Last year I read Arlington Park and discovered a writer new to me – Rachel Cusk. She was born in Canada in 1967, grew up in Los Angeles, and now lives in England. Arlington Park is her most recent novel. Although I thought it was a little brusque in its movement between characters and a little haphazard in its structure, I also thought the writing was outstanding. Upon finishing it, I immediately wanted to read it again. Instead I decided to read all her books in chronological order.
It’s like watching a house being built – seeing how a writer develops over time.
Saving Agnes, the foundation, was published in 1993. It won the Whitbread First Novel Award (now the Costa First Novel Award). The novel is kind of chick-litty in subject matter, but after all Cusk would have been only 26 when it was published.
In Chapter 15, Agnes is talking to her friend Greta about a weird man Greta had met. The conversation sends Agnes into her head. “There was another world beneath the surface of the one she chose each day, a dark labyrinth of untrodden paths. Its proximity frightened her. She wondered if she would ever lose her way and wander into it.”
Although it takes Cusk too many words to say what she has to say, it’s a great beginning for a writer. The novel contains some engaging images. Picture, for example, a row of teenagers sitting on a bench like crows on a telegraph wire. It also contains some interesting lines like “She’d never known loneliness until she’d had company.” And this combination of an intriguing idea and an image to match: “She had changed, she knew, but she didn’t quite know how or when. Like an old car, the addition of new parts over the years had left little of her original material, but her form remained unaltered. Could she, she wondered, still be said to be the same person?” This theme, the Russian-doll aspect of life, is one that will continue to fascinate Cusk over the years.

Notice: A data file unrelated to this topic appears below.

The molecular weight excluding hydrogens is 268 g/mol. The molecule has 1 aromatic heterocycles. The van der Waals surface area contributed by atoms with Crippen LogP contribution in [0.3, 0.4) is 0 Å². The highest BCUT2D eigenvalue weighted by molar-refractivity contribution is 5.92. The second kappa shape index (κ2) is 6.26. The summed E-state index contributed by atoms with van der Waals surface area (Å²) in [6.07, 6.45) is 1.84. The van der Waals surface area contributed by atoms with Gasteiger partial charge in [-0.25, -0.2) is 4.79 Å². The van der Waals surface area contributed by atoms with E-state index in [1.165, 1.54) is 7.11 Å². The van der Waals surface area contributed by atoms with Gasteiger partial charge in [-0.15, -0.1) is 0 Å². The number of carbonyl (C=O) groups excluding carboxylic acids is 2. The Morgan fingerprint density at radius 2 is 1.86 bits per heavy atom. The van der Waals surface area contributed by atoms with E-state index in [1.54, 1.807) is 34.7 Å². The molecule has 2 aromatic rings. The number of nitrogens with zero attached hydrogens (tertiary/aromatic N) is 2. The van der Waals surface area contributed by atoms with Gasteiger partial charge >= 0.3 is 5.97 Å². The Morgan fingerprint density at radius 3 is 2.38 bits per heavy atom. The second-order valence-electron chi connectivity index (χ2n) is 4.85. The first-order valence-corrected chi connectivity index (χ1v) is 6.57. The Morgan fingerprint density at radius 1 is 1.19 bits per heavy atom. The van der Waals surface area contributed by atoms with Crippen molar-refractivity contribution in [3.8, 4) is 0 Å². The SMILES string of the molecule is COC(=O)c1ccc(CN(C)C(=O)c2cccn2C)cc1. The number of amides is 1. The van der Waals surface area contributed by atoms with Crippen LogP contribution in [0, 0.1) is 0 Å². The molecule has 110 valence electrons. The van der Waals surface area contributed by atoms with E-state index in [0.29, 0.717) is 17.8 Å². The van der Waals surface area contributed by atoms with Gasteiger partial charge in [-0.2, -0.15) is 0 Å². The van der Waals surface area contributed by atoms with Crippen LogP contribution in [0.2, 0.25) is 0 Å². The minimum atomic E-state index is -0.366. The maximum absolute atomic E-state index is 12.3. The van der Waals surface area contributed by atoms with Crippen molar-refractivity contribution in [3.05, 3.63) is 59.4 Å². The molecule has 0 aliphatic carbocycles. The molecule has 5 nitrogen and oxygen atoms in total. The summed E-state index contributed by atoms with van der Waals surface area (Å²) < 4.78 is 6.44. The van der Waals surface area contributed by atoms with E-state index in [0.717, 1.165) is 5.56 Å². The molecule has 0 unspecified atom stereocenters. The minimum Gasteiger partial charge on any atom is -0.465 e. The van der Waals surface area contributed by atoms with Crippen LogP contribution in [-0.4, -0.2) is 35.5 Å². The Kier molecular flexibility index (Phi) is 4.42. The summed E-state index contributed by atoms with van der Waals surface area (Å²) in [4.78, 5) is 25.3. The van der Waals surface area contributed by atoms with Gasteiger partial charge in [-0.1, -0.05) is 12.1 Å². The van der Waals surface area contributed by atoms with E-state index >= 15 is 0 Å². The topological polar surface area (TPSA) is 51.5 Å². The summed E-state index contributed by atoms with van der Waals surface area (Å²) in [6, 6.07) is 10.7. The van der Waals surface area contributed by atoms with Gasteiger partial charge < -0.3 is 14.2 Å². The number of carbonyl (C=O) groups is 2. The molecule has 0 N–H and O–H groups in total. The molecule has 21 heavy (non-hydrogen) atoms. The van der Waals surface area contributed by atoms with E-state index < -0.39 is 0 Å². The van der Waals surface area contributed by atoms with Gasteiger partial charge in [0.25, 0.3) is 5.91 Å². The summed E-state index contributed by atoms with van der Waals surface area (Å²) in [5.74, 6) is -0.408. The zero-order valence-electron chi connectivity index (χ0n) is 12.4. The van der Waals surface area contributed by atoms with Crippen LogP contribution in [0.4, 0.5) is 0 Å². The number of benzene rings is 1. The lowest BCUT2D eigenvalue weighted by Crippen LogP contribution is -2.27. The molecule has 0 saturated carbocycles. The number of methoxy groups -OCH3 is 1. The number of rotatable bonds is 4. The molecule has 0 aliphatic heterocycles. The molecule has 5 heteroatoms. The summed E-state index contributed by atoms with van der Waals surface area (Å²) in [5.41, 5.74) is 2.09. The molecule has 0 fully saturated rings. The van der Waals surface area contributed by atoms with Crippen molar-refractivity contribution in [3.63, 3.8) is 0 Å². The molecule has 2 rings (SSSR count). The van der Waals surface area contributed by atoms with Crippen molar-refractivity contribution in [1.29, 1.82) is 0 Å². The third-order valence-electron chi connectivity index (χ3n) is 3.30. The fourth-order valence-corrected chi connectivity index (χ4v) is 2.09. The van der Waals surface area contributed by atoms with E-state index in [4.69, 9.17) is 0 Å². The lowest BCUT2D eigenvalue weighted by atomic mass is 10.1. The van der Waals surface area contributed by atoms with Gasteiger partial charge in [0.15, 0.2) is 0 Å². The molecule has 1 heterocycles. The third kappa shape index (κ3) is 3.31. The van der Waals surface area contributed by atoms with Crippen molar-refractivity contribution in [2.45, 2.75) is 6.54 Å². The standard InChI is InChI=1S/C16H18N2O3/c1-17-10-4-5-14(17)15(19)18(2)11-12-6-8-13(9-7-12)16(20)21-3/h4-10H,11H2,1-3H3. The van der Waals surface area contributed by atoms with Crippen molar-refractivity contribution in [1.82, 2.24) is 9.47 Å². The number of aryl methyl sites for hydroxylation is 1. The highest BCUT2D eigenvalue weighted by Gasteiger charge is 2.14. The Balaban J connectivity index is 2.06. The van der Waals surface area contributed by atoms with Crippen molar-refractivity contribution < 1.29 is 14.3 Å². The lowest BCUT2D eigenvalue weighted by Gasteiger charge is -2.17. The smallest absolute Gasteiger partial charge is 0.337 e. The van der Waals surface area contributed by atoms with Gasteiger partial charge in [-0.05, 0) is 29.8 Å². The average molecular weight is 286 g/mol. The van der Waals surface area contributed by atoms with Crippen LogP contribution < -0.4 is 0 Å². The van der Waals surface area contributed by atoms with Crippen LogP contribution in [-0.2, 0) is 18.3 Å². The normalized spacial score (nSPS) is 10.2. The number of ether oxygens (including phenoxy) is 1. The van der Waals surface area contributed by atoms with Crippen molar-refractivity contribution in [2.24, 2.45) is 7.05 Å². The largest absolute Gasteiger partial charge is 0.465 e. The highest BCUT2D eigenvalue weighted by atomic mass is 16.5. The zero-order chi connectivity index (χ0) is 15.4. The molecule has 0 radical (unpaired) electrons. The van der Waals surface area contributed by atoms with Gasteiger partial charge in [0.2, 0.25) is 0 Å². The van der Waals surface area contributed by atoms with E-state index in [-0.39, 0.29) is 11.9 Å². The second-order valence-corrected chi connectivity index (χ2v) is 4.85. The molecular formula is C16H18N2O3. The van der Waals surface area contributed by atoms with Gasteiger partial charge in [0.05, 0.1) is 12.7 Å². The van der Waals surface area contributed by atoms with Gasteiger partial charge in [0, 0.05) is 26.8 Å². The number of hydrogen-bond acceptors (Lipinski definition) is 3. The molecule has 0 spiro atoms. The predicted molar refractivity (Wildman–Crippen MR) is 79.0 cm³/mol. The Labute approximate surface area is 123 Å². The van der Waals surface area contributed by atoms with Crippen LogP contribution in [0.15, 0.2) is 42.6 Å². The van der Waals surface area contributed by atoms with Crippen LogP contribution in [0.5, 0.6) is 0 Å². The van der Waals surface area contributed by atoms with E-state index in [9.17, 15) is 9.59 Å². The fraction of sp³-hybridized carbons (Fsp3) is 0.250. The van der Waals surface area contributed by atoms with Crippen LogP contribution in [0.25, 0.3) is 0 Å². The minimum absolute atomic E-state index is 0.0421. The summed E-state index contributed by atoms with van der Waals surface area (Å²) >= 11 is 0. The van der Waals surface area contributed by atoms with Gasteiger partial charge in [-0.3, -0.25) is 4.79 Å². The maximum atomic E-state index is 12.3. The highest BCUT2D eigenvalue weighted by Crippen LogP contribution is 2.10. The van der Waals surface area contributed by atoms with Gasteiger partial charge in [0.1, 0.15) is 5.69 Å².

The Temporary, Rachel Cusk’s second novel, was published in 1995. Although the writing is uneven, there’s improvement. The author is using fewer words, and in places, she goes deep. The following paragraph provided the title for this essay:
He groped for a date and remembered then that it was still only February. The year stretched before him in all its unavoidable detail, the hundreds of days and thousands of hours which he would endure as if something more lay at their end than mere repetition. He wished that he could be tricked, as others seemed to be, by the close of each week, seeing in their false endings the imminence of some sort of conclusion, like a soap opera. He wondered why he had never fallen into step with this pattern of days, comprehended in the helpful clarity of a week’s tiny eras – birth, growth, productivity, decline, dormancy, regeneration, played out beneath the celestial presence of longer phases of weather – a system that might ease the slow construction of his life.
The Country Life, published in 1997, is Rachel Cusk’s third novel. She is spacing them like children – one every two years. As opposed to The Temporary, the writing is solid throughout. The first sentence tells the reader that the narrator is supposed to take the 4 o’clock train from Charing Cross to Buckley. Cusk then does a good job of propelling the reader forward by supplying all sorts of details regarding the departure (although I wanted even more) without stating what Stella, the protagonist, will be doing when she arrives at this new destination or what specifically has caused her to make the journey. From the first page, Stella is an intriguing character. Late in the novel, she says, “I don’t know what love means. If it’s just a feeling, then it can stop. I don’t see the point of trying so hard to preserve it.”